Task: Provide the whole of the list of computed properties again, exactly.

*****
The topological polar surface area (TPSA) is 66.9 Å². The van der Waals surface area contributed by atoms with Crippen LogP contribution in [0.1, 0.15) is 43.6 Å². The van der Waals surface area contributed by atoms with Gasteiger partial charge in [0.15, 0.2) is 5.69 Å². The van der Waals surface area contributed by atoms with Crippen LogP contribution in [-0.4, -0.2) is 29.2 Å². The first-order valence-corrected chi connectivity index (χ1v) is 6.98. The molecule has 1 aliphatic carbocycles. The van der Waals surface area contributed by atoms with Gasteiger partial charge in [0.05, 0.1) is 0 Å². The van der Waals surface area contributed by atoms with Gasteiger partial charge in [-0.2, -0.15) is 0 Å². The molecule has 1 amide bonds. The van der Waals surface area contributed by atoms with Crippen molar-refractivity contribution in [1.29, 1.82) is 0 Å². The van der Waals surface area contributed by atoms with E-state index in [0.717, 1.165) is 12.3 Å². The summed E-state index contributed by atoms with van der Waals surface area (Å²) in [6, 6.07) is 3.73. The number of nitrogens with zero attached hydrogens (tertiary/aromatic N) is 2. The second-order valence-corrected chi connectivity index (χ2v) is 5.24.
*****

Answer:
The topological polar surface area (TPSA) is 66.9 Å². The van der Waals surface area contributed by atoms with Crippen LogP contribution in [0.1, 0.15) is 43.6 Å². The van der Waals surface area contributed by atoms with Gasteiger partial charge in [0.15, 0.2) is 5.69 Å². The van der Waals surface area contributed by atoms with Crippen LogP contribution in [-0.4, -0.2) is 29.2 Å². The first-order valence-corrected chi connectivity index (χ1v) is 6.98. The molecule has 1 aliphatic carbocycles. The van der Waals surface area contributed by atoms with Gasteiger partial charge in [0.05, 0.1) is 0 Å². The van der Waals surface area contributed by atoms with Gasteiger partial charge in [-0.2, -0.15) is 0 Å². The molecule has 1 amide bonds. The van der Waals surface area contributed by atoms with Crippen molar-refractivity contribution in [1.29, 1.82) is 0 Å². The van der Waals surface area contributed by atoms with E-state index in [0.717, 1.165) is 12.3 Å². The summed E-state index contributed by atoms with van der Waals surface area (Å²) in [6, 6.07) is 3.73. The number of nitrogens with zero attached hydrogens (tertiary/aromatic N) is 2. The second-order valence-corrected chi connectivity index (χ2v) is 5.24.